In its recent Discussion Paper "Patient Capital and Authorised Funds",the FCA has outlined its thinking on how the economic need for "patient capital" can be serviced within the investment regime for authorised funds.
Patient Capital is defined for the purposes of the Discussion Paper as a broad range of alternative investment assets intended to deliver long term returns. Examples cited include infrastructure, real estate, private equity/debt and venture capital. The common factor is that the assets are typically illiquid and often require investors who are "patiently" willing to tie up capital for a prolonged period and as the corollary of that, forego the ability to realise the investment at any time.
The publication of the Discussion Paper has been made at the same time as the FCA is consulting on tightening up the protections available to investors who currently subscribe for units/shares in authorised funds investing in illiquid assets, largely property funds (Consultation Paper on illiquid assets and open-ended funds (CP18/27). There is therefore a difficult balancing act to manage in the proposals, opening up investment in illiquid assets whilst tightening up some of the ways in which authorised funds utilising illiquid assets are currently managed and presented to retail investors.
The FCA notes that the key features of the current authorised fund regime are that:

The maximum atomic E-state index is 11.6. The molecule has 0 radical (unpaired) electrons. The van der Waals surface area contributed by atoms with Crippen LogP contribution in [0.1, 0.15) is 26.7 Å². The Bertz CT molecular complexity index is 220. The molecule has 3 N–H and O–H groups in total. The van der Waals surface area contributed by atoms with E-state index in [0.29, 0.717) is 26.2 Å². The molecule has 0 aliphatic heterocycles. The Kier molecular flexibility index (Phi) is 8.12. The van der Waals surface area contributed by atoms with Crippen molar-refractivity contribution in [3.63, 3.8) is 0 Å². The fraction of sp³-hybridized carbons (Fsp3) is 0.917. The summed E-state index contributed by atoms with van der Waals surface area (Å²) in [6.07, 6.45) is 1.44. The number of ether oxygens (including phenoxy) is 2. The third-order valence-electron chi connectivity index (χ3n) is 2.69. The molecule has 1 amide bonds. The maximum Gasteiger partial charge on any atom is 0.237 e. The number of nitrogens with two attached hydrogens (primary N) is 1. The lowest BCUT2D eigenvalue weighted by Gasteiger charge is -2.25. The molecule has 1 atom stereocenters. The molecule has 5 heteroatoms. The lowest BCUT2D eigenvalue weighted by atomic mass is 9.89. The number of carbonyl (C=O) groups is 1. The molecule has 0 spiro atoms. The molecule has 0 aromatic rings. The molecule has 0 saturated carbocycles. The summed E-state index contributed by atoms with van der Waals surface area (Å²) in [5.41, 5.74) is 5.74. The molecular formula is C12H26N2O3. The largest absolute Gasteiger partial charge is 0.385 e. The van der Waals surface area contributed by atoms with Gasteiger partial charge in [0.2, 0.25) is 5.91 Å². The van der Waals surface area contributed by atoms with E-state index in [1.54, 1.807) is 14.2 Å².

- Investors will be treated fairly;
- Investment risks are managed in a professional and appropriate manner;
- Investors can redeem their investments on demand.
It is the last of these key features which is perhaps most at odds with the fundamentals of patient capital making it challenging for such funds to obtain exposure to illiquid asset classes.
The current rules for UCITS funds are largely designed to ensure managers maintain exposure to largely liquid investments to achieve that purpose.(Although the FCA notes that this is sometimes achieved by holding liquid investments which give access to illiquid assets such as REITs or index based derivatives). The FCA highlights the significant limitations placed on UCITS funds holding illiquid assets. Clearly any change for UCITS would need to come at European level, subject to all the caveats that apply to Brexit.
The principal benefit of the NURS regime (Non- UCITS authorised funds), by contrast was to create a vehicle which would qualify as a retail friendly authorised fund but at the same time offer exposure to more illiquid assets. As such, they can have substantial exposure to illiquid assets but with many of the protections retail investors expect. The current Consultation Paper covering illiquid assets and open -ended funds highlights some difficulties that come with illiquid investments and the NURS regime, but the proposals do not propose material changes to the investment proposition. Rather the proposals are intended to ensure that the investors better understand the implications of the investment and experience greater fairness in valuation.
The FCA is interested to understand whether there is a demand for investors to use the authorised fund regime to invest directly into patient capital assets and if so, what safeguards would need to be provided. It poses a number of questions.
Clearly investments in infrastructure assets, private equity and real estate are all available to retail investors through the REIT, VCT and investment trust vehicles- so do authorised funds offer something different?